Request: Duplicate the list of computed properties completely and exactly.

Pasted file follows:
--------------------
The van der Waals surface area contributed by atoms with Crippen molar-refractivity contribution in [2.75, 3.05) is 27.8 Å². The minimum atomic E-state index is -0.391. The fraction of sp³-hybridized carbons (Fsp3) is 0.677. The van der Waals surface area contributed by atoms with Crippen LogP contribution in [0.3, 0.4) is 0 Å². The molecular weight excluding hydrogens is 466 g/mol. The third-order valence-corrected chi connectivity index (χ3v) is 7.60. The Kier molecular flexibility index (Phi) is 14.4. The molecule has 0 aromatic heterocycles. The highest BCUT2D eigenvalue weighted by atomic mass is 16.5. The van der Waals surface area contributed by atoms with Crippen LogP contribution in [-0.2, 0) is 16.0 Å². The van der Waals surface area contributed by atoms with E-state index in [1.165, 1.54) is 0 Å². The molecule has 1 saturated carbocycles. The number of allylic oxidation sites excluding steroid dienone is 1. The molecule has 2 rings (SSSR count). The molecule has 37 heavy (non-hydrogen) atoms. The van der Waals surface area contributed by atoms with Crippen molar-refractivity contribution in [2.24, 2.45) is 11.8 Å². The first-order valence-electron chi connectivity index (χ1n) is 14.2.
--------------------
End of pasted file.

The van der Waals surface area contributed by atoms with Crippen molar-refractivity contribution in [2.75, 3.05) is 27.8 Å². The minimum atomic E-state index is -0.391. The fraction of sp³-hybridized carbons (Fsp3) is 0.677. The van der Waals surface area contributed by atoms with Crippen LogP contribution in [0.3, 0.4) is 0 Å². The molecular weight excluding hydrogens is 466 g/mol. The third-order valence-corrected chi connectivity index (χ3v) is 7.60. The Kier molecular flexibility index (Phi) is 14.4. The molecule has 0 aromatic heterocycles. The highest BCUT2D eigenvalue weighted by atomic mass is 16.5. The van der Waals surface area contributed by atoms with Crippen LogP contribution in [-0.2, 0) is 16.0 Å². The van der Waals surface area contributed by atoms with E-state index in [1.165, 1.54) is 0 Å². The molecule has 1 saturated carbocycles. The number of allylic oxidation sites excluding steroid dienone is 1. The molecule has 2 rings (SSSR count). The molecule has 37 heavy (non-hydrogen) atoms. The van der Waals surface area contributed by atoms with Crippen molar-refractivity contribution in [2.24, 2.45) is 11.8 Å². The first-order valence-electron chi connectivity index (χ1n) is 14.2.